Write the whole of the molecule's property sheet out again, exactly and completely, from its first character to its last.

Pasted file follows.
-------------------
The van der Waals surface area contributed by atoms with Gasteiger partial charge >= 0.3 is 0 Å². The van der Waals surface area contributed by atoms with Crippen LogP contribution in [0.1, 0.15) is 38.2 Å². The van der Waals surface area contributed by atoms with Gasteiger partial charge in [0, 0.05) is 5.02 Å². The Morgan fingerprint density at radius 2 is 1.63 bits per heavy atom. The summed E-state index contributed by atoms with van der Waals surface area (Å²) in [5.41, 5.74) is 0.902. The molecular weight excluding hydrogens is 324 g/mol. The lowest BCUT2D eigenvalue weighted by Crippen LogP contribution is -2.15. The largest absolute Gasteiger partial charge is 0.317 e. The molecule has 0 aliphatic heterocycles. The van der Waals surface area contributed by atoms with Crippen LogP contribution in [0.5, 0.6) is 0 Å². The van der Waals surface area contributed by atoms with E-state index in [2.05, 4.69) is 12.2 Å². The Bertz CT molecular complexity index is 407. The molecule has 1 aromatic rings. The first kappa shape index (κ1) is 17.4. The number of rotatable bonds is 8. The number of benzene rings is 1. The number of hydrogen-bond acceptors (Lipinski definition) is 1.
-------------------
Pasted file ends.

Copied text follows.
The van der Waals surface area contributed by atoms with Gasteiger partial charge >= 0.3 is 0 Å². The van der Waals surface area contributed by atoms with Crippen LogP contribution in [0.1, 0.15) is 38.2 Å². The van der Waals surface area contributed by atoms with Gasteiger partial charge in [0, 0.05) is 5.02 Å². The Morgan fingerprint density at radius 2 is 1.63 bits per heavy atom. The summed E-state index contributed by atoms with van der Waals surface area (Å²) in [5.41, 5.74) is 0.902. The molecular weight excluding hydrogens is 324 g/mol. The lowest BCUT2D eigenvalue weighted by Crippen LogP contribution is -2.15. The largest absolute Gasteiger partial charge is 0.317 e. The molecule has 0 aliphatic heterocycles. The van der Waals surface area contributed by atoms with Crippen LogP contribution in [0.5, 0.6) is 0 Å². The van der Waals surface area contributed by atoms with E-state index in [2.05, 4.69) is 12.2 Å². The Bertz CT molecular complexity index is 407. The molecule has 1 aromatic rings. The first kappa shape index (κ1) is 17.4. The number of rotatable bonds is 8. The number of benzene rings is 1. The number of hydrogen-bond acceptors (Lipinski definition) is 1.